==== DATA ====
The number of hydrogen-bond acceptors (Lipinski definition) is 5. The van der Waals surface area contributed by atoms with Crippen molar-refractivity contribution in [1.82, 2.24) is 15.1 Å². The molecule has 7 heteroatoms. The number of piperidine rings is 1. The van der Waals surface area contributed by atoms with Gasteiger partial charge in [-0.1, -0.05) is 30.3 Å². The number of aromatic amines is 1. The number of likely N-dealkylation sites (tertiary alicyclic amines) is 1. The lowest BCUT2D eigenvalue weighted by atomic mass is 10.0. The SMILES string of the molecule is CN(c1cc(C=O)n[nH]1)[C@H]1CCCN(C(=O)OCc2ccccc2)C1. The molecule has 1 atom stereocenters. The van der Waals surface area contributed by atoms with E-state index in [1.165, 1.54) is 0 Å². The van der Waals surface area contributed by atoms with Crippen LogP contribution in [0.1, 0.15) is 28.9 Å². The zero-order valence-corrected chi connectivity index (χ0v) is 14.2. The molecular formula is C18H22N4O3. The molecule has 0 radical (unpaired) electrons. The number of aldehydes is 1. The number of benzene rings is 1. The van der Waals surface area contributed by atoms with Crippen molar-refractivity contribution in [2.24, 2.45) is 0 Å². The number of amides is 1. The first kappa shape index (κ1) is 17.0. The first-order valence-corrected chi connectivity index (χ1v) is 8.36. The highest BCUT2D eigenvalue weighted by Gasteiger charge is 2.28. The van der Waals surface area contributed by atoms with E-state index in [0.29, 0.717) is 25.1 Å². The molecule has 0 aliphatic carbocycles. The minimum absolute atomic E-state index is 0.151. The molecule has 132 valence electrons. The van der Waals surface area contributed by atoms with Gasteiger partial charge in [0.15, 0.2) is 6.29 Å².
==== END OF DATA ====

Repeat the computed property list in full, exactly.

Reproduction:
The number of hydrogen-bond acceptors (Lipinski definition) is 5. The van der Waals surface area contributed by atoms with Crippen molar-refractivity contribution in [1.82, 2.24) is 15.1 Å². The molecule has 7 heteroatoms. The number of piperidine rings is 1. The van der Waals surface area contributed by atoms with Gasteiger partial charge in [-0.1, -0.05) is 30.3 Å². The number of aromatic amines is 1. The number of likely N-dealkylation sites (tertiary alicyclic amines) is 1. The lowest BCUT2D eigenvalue weighted by atomic mass is 10.0. The SMILES string of the molecule is CN(c1cc(C=O)n[nH]1)[C@H]1CCCN(C(=O)OCc2ccccc2)C1. The molecule has 1 atom stereocenters. The van der Waals surface area contributed by atoms with E-state index in [1.165, 1.54) is 0 Å². The van der Waals surface area contributed by atoms with Crippen LogP contribution in [0.1, 0.15) is 28.9 Å². The zero-order valence-corrected chi connectivity index (χ0v) is 14.2. The molecular formula is C18H22N4O3. The molecule has 0 radical (unpaired) electrons. The number of aldehydes is 1. The number of benzene rings is 1. The van der Waals surface area contributed by atoms with Crippen molar-refractivity contribution in [2.24, 2.45) is 0 Å². The number of amides is 1. The first kappa shape index (κ1) is 17.0. The first-order valence-corrected chi connectivity index (χ1v) is 8.36. The highest BCUT2D eigenvalue weighted by Gasteiger charge is 2.28. The van der Waals surface area contributed by atoms with E-state index in [0.29, 0.717) is 25.1 Å². The molecule has 0 aliphatic carbocycles. The minimum absolute atomic E-state index is 0.151. The molecule has 132 valence electrons. The van der Waals surface area contributed by atoms with Gasteiger partial charge in [0.15, 0.2) is 6.29 Å².